On a spectrum ranging from green to maroon, New Delhi achieved Vantablack status in the early hours of 8 November 2018.
Different countries may have different parameters for measuring air quality index (AQI), but the colour codes are standard: green is good. Yellow, moderate. Maroon straddles anything from ‘hazardous’ to ’emergency’. But what colour do you associate with an AQI of 2000 (so off the charts, one can only liken it to a forest fire) when the hazardous limit in India is 500?
Answer: Vantablack. The darkest colour, one that absorbs 99.9% light – which also sums up the visibility over Delhi University’s North Campus a day after Diwali.
What is the situation?
The situation may not be as apocalyptic in Mumbai. Yet. But in the fourth aisle of a suburban Croma outlet, in a space once occupied by digital cameras (RIP), a gleaming, champagne-coloured device stands as a portent to our grotty times. The Honeywell Air Touch i8 and its neighbours – five Philips and a Blueair – attract a gaggle of customers who’ve wandered into the air purifier territory.
Two sales executives in the consumer electronics store hurry over, using buzzwords brands pay big bucks to market: ‘VitaShield IPS’. ‘HiSiv’. ‘HEPASilent’. This one has a thicker HEPA (High Efficiency Particulate Air) filter. That one has more ACH (air changes per hour). This one is better for a larger area.
“But if you ask me ma’am, these are the best,” says one, pointing to the Philips models. “Because they have a Clean Air Delivery Rate (CADR) of 0.02. Other brands have a 0.2 CADR.”
Wait. If CADR is the volume of air filtered in a minute, 0.02 is laughable in a market where higher CADRs are collar-popping material. Is it really CADR you’re talking about?
One executive flips through the company brochure, then replies: “Sorry, I meant EFS (effective filtration size). HEPA filters usually keep out particles measuring 0.2 microns and above. This means Philips can filter smaller particles. There’s also a three-year extended warranty offer…”
A similar scenario plays out in Vijay Sales, another electronics retail chain. Except here, a Philips sales assistant in a crisp blue shirt and khaki trousers talks about the brand’s AeraSense display – a “PM 2.5 reading in real-time, which others don’t have”…
“…are you offering an extended warranty?” the imp in me interjects.
“The product comes with a default two-year warranty ma’am,” the executive smiles.
“But Croma is offering a three-year extended warranty as a Diwali offer.”
“Oh… please give me few minutes. I’ll call the company and ask if we can make a similar offer.”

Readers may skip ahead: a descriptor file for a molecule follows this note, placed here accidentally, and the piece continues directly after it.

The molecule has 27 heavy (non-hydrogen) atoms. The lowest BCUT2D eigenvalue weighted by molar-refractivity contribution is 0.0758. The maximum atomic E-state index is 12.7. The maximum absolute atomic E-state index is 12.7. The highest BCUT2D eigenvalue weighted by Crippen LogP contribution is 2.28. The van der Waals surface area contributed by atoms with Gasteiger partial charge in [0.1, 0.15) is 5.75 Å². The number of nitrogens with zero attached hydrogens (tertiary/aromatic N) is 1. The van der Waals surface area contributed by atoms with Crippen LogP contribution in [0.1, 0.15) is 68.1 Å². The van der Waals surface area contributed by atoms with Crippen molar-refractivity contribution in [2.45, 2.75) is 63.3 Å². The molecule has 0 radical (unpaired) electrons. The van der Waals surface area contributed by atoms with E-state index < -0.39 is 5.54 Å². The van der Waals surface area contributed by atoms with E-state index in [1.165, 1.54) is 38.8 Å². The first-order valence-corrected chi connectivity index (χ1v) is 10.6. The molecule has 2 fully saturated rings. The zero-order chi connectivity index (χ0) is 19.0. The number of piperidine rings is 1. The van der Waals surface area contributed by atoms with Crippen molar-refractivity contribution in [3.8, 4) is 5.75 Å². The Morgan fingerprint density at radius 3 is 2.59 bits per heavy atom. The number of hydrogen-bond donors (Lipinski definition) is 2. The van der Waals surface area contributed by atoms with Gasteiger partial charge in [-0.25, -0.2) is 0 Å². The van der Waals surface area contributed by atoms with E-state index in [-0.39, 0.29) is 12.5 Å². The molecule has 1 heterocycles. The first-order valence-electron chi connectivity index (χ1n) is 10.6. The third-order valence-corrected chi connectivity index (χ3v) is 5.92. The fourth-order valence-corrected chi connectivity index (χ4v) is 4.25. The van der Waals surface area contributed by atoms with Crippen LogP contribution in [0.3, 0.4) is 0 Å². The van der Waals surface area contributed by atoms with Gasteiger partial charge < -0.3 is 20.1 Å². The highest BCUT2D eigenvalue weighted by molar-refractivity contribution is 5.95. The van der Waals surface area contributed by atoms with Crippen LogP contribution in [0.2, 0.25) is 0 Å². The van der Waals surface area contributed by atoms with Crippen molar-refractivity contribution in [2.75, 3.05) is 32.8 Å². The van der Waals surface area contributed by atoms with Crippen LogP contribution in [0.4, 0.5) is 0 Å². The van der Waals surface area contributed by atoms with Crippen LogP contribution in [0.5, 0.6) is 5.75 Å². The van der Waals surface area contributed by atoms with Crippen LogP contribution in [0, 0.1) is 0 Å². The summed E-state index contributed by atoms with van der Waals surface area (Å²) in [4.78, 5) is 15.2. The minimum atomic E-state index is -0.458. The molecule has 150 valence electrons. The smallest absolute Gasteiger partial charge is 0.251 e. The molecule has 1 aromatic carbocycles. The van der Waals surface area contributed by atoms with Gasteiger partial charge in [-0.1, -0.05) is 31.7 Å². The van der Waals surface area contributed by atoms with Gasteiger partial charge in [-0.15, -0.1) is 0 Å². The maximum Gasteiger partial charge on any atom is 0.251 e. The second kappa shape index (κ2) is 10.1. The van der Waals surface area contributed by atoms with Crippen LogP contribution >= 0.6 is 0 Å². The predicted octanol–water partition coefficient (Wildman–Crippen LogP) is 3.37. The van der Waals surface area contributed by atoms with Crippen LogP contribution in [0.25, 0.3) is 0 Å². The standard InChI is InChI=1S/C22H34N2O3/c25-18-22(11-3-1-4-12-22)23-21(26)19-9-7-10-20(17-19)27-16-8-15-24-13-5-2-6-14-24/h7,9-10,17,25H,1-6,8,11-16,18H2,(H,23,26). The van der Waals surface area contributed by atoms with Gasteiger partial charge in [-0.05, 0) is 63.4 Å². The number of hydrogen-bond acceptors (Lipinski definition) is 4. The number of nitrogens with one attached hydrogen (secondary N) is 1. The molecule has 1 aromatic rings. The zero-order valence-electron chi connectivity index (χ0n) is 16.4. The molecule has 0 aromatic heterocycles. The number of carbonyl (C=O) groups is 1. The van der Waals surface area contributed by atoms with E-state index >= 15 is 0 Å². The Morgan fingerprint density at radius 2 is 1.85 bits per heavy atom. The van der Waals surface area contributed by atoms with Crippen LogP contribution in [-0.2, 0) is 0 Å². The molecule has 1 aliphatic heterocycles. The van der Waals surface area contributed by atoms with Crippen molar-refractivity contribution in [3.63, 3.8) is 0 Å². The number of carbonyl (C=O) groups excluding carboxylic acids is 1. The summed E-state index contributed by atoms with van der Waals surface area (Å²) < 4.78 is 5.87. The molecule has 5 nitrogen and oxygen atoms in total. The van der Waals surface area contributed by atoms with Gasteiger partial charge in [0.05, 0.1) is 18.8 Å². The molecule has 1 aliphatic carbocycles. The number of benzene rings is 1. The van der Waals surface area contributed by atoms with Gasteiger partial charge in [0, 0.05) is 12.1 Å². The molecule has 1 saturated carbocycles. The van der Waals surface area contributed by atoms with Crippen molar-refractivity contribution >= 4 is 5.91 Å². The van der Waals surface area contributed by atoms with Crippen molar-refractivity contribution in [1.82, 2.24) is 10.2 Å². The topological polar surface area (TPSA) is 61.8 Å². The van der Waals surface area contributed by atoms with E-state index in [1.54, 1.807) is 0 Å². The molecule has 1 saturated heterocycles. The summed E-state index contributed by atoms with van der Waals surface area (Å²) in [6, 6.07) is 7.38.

Three minutes later: “Ok ma’am, I’ve confirmed. We can also offer a three-year extended warranty. So, may I have your number if you’ve decided?”
And just like that, Philips has mastered the art of the lure in a country obsessed with warranties.
Outdoor vs indoor pollution
This isn’t about Philips or extended warranties. What this is about, is an increasingly-crowded market where any differentiation flies. If that means five-year warranties, or jargon, or claims about patented technology, so be it.
The Indian air purifier industry is on the cusp of breathing easy amidst a national air pollution crisis. You’ve probably been inundated with news about the alarming surge in particulate matter (PM) count, so we won’t hammer an already-nailed coffin. Let’s jump to (a) the data that carries this market on its shoulders, and (b) the business of air purifiers.
It took a 2015 visit to India by former US president Barack Obama (and the subsequent purchase of 1800 BlueAir purifiers by the US embassy) to kick this market into action. Considering this is still a nascent industry, official reports are hard to come by. But regardless of the in-house estimates or independent data you come across, annual unit sales are doubling (at the very least).
According to US-based market research firm TechSci Research (which has a Noida outpost), the Indian air purifier market is expected to be worth $209 million by 2021. Then there’s the outlook report by market research firm BlueWeave Consulting, which estimates unit sales to jump 5.7 times from 754,000 units in 2017 to 4,339,000 units in 2024, with a CAGR of 24% in terms of volume.